Thanks for the help!

Now, I have to throw a monkey wrench in the mix, and I would really like feedback if my plan sounds reasonable.

When we switched to Royal Canin, we thought that perhaps we had narrowed down Trent's food sensitivity down to chicken liver, not just chicken in general. Well, this was confirmed this weekend when Ophelia insisted that I open the Eukanuba (for Ginger) and give her some. Of course, Trent wanted some too, but I didn't give him much - maybe 2 teaspoons total. The next day he threw up twice, whereas he hasn't "oop'ed" except for hairballs since we switched to Royal Canin.

Now, the other food is Purina One, which does not contain chicken liver, but does contain corn gluten mean (I think he's a bit sensitive to corn as well) and poultry by-product meal.

I'm thinking I should wean Ginger off of the Eukanuba in the first while that she's here, since that definitely doesn't agree with Trent at all (and he's not smart enough not to eat it). Hopefully by that time I can do a mixture of Purina One and Royal Canin for all three of them, gradually switching back to all Royal Canin.

Does this sound like a plan? Would that be too many switches for poor little Ginger to handle?
Ahhhh...I didn't know Trent had any food allergies! In that case, I agree with Jennifer...just switch Ginger off the Eukanuba & ONE at the same time. Trent will already be aggrivated by a new kitty, it will be a little less stress for him to not get sick from the food, too.
post #10 of 12
Heidi, do you know (from Eileen) that Ginger is a picky eater, has allergies, or is sensitive to any changes in diet? If not, why not just offer her the RC straight off, and see if she accepts and tolerates it? Jamie, ZsaZsa and Miezi all have no trouble whatsoever with eating a new food (and love the variety), provided I watch the ingredients due to Jamie's allergies, and almost all the shelter cats just eat what they get (usually RC dry, because we get it wholesale, and/or whatever canned food is donated or on sale). Some cats require a slow transition, but, IME, that's the exception to the rule. Ditto with dogs. My mom's (now three) really enjoy my visits, because they get something other than Purina or Iams dry and Alpo canned, and I've never seen any adverse effects from the changes. I usually buy a three or four-month supply of various foods when I visit, and when that's gone, she switches them back to the usual brands. I seriously think that a lot of advice on this issue is generated by the producers, as "brand loyalty" is in their interests.
post #11 of 12
Thread Starter 
Quote:
Originally Posted by sharky View Post
I think you should wean Ginger off her mix ( both at the same time).... Then while its mixed get her on the RC (IMHO much better than the two in the mix)
That sounds reasonable. We did get the smallest bags available because I planned to switch her over as soon as possible.

Quote:
Originally Posted by white cat lover View Post
Ahhhh...I didn't know Trent had any food allergies! In that case, I agree with Jennifer...just switch Ginger off the Eukanuba & ONE at the same time. Trent will already be aggrivated by a new kitty, it will be a little less stress for him to not get sick from the food, too.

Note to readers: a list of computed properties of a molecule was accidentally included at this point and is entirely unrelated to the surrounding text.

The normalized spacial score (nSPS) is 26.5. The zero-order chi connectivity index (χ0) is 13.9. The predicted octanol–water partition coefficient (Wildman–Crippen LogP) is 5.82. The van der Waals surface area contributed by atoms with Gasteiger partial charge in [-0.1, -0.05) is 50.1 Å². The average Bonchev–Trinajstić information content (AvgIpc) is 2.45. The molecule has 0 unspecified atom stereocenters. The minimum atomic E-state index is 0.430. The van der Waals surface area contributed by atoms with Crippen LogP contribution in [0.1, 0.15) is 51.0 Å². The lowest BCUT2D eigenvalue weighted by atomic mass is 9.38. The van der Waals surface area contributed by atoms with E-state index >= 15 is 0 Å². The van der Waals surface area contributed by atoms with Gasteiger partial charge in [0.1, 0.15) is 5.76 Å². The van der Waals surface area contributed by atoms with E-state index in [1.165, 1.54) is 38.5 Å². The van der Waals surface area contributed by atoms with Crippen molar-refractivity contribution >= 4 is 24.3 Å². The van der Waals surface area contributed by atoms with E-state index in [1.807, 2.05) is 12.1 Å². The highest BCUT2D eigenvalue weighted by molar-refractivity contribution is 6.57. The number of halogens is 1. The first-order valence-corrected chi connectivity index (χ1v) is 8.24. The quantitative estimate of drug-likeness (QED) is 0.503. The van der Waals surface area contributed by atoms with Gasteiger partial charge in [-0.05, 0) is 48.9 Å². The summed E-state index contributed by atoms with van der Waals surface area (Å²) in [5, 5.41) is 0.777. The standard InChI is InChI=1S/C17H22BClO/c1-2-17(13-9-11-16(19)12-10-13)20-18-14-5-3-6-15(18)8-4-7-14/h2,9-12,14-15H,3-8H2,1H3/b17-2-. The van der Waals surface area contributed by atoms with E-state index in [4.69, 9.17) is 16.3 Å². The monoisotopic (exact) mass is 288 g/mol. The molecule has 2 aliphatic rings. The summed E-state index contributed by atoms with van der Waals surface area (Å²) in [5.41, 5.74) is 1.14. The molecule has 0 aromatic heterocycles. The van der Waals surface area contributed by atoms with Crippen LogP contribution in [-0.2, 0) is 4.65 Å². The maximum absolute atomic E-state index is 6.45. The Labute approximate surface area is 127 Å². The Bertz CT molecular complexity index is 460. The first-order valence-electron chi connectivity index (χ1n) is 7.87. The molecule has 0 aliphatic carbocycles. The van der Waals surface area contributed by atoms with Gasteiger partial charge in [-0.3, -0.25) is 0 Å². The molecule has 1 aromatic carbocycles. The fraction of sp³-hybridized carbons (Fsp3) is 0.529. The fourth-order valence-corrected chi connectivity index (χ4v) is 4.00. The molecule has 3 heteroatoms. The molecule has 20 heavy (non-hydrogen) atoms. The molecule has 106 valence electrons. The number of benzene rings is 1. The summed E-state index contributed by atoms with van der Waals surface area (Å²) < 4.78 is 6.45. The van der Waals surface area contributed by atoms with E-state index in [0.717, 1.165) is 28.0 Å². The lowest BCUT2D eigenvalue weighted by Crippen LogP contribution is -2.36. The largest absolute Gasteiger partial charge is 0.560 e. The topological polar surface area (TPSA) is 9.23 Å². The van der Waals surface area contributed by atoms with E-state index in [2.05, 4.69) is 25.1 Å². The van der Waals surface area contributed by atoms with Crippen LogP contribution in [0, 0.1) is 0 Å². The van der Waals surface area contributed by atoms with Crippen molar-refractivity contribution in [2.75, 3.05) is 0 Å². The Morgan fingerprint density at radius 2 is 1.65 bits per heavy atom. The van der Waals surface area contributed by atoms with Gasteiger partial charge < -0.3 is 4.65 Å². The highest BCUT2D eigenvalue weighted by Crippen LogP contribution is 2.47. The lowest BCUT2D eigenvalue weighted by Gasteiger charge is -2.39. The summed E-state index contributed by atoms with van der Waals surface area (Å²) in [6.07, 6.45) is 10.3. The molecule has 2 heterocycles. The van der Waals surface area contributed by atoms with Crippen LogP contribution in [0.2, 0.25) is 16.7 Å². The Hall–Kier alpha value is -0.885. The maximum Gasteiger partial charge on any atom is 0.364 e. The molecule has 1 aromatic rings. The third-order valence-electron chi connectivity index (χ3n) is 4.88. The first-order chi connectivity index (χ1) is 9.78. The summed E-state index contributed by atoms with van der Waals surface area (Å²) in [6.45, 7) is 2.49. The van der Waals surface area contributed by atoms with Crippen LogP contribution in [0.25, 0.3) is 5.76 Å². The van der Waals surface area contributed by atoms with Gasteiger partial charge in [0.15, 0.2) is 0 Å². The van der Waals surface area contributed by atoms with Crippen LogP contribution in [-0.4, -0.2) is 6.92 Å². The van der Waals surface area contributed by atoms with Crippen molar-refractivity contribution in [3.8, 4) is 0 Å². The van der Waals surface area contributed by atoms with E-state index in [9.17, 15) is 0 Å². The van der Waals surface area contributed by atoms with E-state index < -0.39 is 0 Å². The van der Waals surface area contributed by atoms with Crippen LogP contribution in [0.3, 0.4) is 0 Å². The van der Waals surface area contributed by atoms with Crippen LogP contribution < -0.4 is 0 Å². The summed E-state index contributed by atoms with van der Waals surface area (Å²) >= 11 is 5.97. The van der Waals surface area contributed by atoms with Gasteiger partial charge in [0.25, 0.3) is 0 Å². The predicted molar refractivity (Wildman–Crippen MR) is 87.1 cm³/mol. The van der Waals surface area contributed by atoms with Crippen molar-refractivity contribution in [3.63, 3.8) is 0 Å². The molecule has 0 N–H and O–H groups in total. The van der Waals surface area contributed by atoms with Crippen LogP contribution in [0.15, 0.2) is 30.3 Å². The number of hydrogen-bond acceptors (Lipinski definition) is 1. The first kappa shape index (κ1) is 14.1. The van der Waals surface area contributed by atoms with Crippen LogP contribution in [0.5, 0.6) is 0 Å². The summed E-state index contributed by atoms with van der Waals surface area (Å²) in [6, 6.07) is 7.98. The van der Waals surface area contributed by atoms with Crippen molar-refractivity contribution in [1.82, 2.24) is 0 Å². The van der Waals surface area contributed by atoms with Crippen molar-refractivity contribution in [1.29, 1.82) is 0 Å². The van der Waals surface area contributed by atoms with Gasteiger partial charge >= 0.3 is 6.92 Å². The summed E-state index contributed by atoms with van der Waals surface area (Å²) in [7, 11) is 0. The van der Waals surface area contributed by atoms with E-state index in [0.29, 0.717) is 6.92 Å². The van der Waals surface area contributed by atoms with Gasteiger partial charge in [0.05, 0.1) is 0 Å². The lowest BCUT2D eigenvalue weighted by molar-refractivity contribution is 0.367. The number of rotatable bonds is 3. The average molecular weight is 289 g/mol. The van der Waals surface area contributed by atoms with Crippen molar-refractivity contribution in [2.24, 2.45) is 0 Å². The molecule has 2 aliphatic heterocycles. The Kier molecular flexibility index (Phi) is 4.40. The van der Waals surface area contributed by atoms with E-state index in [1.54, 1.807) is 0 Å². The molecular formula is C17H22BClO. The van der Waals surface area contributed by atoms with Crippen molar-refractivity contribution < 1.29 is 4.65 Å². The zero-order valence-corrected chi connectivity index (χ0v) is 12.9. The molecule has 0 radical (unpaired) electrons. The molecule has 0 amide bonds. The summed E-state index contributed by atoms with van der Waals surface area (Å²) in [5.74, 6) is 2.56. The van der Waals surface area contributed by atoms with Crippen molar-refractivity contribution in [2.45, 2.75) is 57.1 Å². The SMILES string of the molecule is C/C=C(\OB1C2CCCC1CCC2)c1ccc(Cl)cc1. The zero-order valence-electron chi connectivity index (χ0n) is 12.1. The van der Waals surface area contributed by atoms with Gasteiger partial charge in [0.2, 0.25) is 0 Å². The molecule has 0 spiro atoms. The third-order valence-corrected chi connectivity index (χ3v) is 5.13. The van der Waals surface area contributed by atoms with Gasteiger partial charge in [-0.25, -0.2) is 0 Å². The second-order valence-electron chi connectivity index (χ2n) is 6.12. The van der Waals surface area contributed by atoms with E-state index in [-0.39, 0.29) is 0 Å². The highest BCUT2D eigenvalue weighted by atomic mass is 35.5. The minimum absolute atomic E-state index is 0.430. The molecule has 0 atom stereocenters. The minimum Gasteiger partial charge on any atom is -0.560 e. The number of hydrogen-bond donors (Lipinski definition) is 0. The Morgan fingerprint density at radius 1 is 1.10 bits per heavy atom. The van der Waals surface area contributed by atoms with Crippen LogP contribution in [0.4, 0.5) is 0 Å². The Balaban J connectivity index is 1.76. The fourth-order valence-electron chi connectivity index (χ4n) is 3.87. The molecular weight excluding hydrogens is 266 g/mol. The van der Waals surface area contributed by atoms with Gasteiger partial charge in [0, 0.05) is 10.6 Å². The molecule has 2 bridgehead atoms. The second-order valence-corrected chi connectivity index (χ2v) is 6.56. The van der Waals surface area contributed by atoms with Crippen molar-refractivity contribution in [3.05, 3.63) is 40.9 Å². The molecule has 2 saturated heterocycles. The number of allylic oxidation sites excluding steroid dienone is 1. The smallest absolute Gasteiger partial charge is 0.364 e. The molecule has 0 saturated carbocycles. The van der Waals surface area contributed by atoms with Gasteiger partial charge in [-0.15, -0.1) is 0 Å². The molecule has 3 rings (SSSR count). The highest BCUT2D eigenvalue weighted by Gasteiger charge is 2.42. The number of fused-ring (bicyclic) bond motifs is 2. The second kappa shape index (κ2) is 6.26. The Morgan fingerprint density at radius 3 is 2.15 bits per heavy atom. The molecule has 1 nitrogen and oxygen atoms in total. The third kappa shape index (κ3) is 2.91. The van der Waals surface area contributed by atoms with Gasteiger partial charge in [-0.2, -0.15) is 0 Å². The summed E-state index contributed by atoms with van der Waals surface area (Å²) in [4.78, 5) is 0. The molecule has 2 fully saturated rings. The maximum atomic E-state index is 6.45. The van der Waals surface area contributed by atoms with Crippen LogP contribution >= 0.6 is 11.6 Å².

I forgot to mention it, too, and was kind of hoping against hope that the foods Ginger is eating wouldn't upset his tummy, but obviously that wasn't the case.

Quote:
Originally Posted by jcat View Post
Heidi, do you know (from Eileen) that Ginger is a picky eater, has allergies, or is sensitive to any changes in diet? If not, why not just offer her the RC straight off, and see if she accepts and tolerates it? ...IME, that's the exception to the rule.
That's definitely interesting. I guess my own experience kind of backs that up. When our previous food went out of production (with no advanced warning from the manufacturer) we had to rush the switchover. Trent and Ophelia both did fine with it - better with the new food almost immediately. Maybe I'm being too sensitive, but I also figured that Ginger is going through enough transitions and shocks to her little system that I wouldn't shock her more with strange new food. I figured that would be at least one thing she was familiar with at her new home.
post #12 of 12
Quote:
Originally Posted by valanhb View Post
That sounds reasonable. We did get the smallest bags available because I planned to switch her over as soon as possible.



I forgot to mention it, too, and was kind of hoping against hope that the foods Ginger is eating wouldn't upset his tummy, but obviously that wasn't the case.



That's definitely interesting. I guess my own experience kind of backs that up. When our previous food went out of production (with no advanced warning from the manufacturer) we had to rush the switchover. Trent and Ophelia both did fine with it - better with the new food almost immediately. Maybe I'm being too sensitive, but I also figured that Ginger is going through enough transitions and shocks to her little system that I wouldn't shock her more with strange new food. I figured that would be at least one thing she was familiar with at her new home.
She might love the change though, and adapt more quickly. I introduced my mom's new dog, a 13-year-old mutt who spent ten years outdoors only and was fed just dry food, and then lived over two years at my sister's, where he didn't get treats or premium food, to tasty bits of cream cheese and bagels in the morning, bits of cheese (and sometimes chocolate), snuggling in bed, and premium canned food: He adapted to the change very, very quickly (and my mom has been complaining for over a week that she has to get cream cheese, which she doesn't like, "just for the dogs", and now has two dogs in bed with her every night; at least she doesn't have all three).
New Posts  All Forums:Forum Nav:
  Return Home
  Back to Forum: Cat Nutrition
TheCatSite.com › Forums › Our Feline Companions › Cat Nutrition › Keeping free-feed food separate?